Back in the day, comics would get cancelled that way all the time, with little or no warning. Today, the cancellation notices come months in advance, but in those days, the business was a little more cold about it--often cancelling books in the middle of extended plotlines, or even in the midst of a story arc. There were no write-in campaigns to save the book, no fan outcries. Just the end.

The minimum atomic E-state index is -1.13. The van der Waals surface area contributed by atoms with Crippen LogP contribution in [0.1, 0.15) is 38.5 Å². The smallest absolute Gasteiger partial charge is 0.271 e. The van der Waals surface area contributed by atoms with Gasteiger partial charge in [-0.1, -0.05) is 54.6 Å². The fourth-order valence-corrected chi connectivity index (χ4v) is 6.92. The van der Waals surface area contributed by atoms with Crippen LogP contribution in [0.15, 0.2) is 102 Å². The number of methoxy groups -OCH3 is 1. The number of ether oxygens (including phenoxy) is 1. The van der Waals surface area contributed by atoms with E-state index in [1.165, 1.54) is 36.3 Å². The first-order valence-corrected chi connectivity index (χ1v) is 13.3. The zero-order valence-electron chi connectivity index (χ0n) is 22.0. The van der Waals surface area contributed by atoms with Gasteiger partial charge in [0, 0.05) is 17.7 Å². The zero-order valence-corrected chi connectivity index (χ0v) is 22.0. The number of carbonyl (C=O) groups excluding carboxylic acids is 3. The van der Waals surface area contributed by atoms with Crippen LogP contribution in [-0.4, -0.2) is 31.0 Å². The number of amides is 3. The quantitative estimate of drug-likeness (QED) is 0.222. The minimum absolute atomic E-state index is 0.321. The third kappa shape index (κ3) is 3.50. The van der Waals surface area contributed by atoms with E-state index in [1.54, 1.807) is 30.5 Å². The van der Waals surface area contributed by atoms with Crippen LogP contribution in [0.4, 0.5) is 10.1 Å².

Given the quickness with which these decisions were made back then (especially by the notoriously cutthroat Marvel), there probably was a scripted, pencilled, and lettered Further Adventures #35. There was probably substantial work done on #36, in fact. And we'll probably never see much of either of them. There are hundreds of unpublished comics out there, but most of them leak to the public in scraps and pieces; there's a major effort ongoing to restore a comic from the freakin' 1940s. The restoration effort started over 40 years ago. It can take that long. The pages get split up and auctioned off by the companies or an enterprising intern, or even the artist himself. The scripts get tossed in the trash. Readers rarely ever get a chance to see much of the full product.